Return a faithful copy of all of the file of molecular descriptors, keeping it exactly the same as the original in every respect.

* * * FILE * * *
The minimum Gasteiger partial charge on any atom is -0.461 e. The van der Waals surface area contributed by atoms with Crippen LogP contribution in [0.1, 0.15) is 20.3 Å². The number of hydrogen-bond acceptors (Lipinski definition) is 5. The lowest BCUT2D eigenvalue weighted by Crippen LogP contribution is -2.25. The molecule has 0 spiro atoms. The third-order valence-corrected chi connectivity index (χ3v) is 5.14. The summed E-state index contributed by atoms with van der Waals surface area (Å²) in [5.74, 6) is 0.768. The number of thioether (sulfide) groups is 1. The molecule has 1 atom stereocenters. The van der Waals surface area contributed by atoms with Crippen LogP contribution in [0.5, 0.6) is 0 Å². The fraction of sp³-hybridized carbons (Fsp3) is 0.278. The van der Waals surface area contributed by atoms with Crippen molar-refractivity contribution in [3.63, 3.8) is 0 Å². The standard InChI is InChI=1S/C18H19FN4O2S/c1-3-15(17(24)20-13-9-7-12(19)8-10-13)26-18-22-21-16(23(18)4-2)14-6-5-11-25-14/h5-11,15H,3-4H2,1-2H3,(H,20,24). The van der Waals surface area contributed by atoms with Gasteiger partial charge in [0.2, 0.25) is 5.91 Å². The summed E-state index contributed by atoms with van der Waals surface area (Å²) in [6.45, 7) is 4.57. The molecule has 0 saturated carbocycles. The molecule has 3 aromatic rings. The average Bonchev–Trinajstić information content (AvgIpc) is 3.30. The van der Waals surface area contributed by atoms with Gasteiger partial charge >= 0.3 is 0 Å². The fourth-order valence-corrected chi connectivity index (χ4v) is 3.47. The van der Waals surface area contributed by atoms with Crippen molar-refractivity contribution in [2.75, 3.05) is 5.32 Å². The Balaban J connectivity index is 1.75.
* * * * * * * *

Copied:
The minimum Gasteiger partial charge on any atom is -0.461 e. The van der Waals surface area contributed by atoms with Crippen LogP contribution in [0.1, 0.15) is 20.3 Å². The number of hydrogen-bond acceptors (Lipinski definition) is 5. The lowest BCUT2D eigenvalue weighted by Crippen LogP contribution is -2.25. The molecule has 0 spiro atoms. The third-order valence-corrected chi connectivity index (χ3v) is 5.14. The summed E-state index contributed by atoms with van der Waals surface area (Å²) in [5.74, 6) is 0.768. The number of thioether (sulfide) groups is 1. The molecule has 1 atom stereocenters. The van der Waals surface area contributed by atoms with Crippen LogP contribution in [0.5, 0.6) is 0 Å². The fraction of sp³-hybridized carbons (Fsp3) is 0.278. The van der Waals surface area contributed by atoms with Crippen molar-refractivity contribution in [3.63, 3.8) is 0 Å². The standard InChI is InChI=1S/C18H19FN4O2S/c1-3-15(17(24)20-13-9-7-12(19)8-10-13)26-18-22-21-16(23(18)4-2)14-6-5-11-25-14/h5-11,15H,3-4H2,1-2H3,(H,20,24). The van der Waals surface area contributed by atoms with Gasteiger partial charge in [0.2, 0.25) is 5.91 Å². The summed E-state index contributed by atoms with van der Waals surface area (Å²) in [6.45, 7) is 4.57. The molecule has 0 saturated carbocycles. The molecule has 3 aromatic rings. The average Bonchev–Trinajstić information content (AvgIpc) is 3.30. The van der Waals surface area contributed by atoms with Gasteiger partial charge >= 0.3 is 0 Å². The fourth-order valence-corrected chi connectivity index (χ4v) is 3.47. The van der Waals surface area contributed by atoms with Crippen molar-refractivity contribution in [2.75, 3.05) is 5.32 Å². The Balaban J connectivity index is 1.75.